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The transforming growth factor-β (TGF-β) family includes cytokines controlling cell behavior, differentiation and homeostasis of various tissues including components of the immune system. Despite well recognized importance of TGF-β in controlling T cell functions, the immunomodulatory roles of many other members of the TGF-β cytokine family, especially bone morphogenetic proteins (BMPs), start to emerge. Bone Morphogenic Protein Receptor 1α (BMPR1α) is upregulated by activated effector and Foxp3+ regulatory CD4+ T cells (Treg cells) and modulates functions of both of these cell types. BMPR1α inhibits generation of proinflammatory Th17 cells and sustains peripheral Treg cells. This finding underscores the importance of the BMPs in controlling Treg cell plasticity and transition between Treg and Th cells. BMPR1α deficiency in in vitro induced and peripheral Treg cells led to upregulation of Kdm6b (Jmjd3) demethylase, an antagonist of polycomb repressive complex 2 (PRC2), and cell cycle inhibitor Cdkn1a (p21Cip1) promoting cell senescence. This indicates that BMPs and BMPR1α may represent regulatory modules shaping epigenetic landscape and controlling proinflammatory reprogramming of Th and Treg cells. Revealing functions of other BMP receptors and their crosstalk with receptors for TGF-β will contribute to our understanding of peripheral immunoregulation. Copyright © 2022 Kraj.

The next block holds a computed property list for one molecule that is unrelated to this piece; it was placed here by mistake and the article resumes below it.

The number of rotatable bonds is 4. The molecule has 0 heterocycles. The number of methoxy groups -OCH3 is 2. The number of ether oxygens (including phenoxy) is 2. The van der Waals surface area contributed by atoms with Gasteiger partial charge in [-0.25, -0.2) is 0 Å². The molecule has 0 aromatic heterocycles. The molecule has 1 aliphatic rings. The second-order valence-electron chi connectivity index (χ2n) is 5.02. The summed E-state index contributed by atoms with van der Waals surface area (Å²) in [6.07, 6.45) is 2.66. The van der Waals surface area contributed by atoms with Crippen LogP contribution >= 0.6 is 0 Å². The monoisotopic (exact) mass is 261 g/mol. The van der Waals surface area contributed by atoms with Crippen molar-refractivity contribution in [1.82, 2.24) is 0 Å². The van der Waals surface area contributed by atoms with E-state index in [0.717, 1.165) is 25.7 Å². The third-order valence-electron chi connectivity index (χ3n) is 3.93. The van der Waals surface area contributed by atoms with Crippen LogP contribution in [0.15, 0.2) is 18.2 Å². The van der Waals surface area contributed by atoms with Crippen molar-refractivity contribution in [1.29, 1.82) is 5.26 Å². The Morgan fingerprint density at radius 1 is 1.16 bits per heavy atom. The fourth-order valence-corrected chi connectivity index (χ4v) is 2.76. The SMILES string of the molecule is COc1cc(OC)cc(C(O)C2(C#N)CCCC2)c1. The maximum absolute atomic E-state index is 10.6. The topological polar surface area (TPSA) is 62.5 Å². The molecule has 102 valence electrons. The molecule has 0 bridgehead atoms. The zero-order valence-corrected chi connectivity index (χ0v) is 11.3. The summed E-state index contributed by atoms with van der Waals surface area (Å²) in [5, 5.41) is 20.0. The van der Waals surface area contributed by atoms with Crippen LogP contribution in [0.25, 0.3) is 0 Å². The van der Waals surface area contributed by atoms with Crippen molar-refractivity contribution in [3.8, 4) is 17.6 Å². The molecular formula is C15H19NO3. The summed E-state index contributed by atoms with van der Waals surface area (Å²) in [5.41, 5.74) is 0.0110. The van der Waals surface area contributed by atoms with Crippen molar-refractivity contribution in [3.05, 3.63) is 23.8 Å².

Piotr Kraj. Bone Morphogenetic Proteins Shape Treg Cells. Frontiers in immunology. 2022;13:865546

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PMID: 35418975

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